> One with a resolution only target

I have rules in this SLA to invoke different Service Level Targets based on the category of the request

* I have linked both  of these SLA's to a test service. 

* Because i have two SLA's against the same service, i have a rule which invokes the correct SLA based on who the customer of the request is, and then in turn the rules in the chosen SLA determine the Service Level and it's relevant timer(s)

I have run multiple tests on all of the above examples and in each occasion the correct SLA and Service Level is invoked, and regardless of if the Service Level has both a response and resolution timer configured, or only one of them the business process progresses - starts the required timer(s), ignoring any timers which are not configured in the Service Level without impacting the business process, and likewise as the business process goes through the stop timers for both response and resolution it stops the timer(s) is configured and ignores any where the resolution was not set, again with no errors in the business process.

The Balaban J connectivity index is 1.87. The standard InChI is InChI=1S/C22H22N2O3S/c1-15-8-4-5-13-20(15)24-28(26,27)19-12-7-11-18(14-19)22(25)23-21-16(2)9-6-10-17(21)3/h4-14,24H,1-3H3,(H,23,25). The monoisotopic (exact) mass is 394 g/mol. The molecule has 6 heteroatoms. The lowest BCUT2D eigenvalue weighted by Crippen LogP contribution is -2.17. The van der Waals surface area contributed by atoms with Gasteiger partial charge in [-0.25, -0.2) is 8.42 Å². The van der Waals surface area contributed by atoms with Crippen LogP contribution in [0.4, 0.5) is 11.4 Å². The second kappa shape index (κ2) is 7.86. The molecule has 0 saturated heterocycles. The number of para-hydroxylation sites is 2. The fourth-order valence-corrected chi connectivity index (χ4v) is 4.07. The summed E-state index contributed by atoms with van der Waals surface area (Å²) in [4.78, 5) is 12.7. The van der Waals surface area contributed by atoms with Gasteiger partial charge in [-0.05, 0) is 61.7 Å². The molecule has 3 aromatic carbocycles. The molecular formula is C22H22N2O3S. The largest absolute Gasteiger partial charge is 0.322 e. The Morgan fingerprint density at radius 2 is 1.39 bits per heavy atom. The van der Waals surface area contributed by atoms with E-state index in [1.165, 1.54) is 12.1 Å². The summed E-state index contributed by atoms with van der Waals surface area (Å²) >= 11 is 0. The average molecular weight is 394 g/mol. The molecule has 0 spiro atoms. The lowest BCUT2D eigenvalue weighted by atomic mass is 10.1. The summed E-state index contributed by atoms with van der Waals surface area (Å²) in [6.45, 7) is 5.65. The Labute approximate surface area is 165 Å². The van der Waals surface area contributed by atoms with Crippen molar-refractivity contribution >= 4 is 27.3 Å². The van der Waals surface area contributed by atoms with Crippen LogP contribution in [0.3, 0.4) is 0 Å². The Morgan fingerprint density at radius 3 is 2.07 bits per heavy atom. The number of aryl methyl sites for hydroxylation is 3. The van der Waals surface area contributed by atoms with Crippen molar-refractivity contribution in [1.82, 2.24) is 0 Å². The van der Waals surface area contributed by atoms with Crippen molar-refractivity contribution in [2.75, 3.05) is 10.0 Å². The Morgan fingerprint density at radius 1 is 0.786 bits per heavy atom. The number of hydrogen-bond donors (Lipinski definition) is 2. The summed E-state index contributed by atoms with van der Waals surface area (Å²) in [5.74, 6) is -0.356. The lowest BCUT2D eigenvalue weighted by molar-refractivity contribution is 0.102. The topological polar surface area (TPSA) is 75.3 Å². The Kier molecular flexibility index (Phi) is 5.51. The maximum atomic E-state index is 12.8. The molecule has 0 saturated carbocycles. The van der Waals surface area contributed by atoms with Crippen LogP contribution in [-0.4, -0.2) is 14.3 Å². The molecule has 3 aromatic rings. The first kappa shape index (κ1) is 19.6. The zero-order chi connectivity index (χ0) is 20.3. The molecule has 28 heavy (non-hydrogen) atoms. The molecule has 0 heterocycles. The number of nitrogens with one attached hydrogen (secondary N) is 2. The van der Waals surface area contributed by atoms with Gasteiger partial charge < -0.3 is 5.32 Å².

Does this sound different to what you are seeing? if so I am wondering if this is related to something else causing this, and if so my first thought is does this relate to the old service level timers (shown here)

image.png

Or have you moved across to using the Corporate and Service Specific service levels where i have done my testing and can't seem to replicate the issue you describe?

image.png

Could you confirm if i am testing the right scenario and which Service Levels you are using?

 

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@Steven Boardman

Your scenario is correct and we are using Corporate Service Level agreements. I will give it another test, as it might have been something I done wrong in the workflow/config, as it appears it is designed to cope with the having the different combinations of timers.

Cheers

Martyn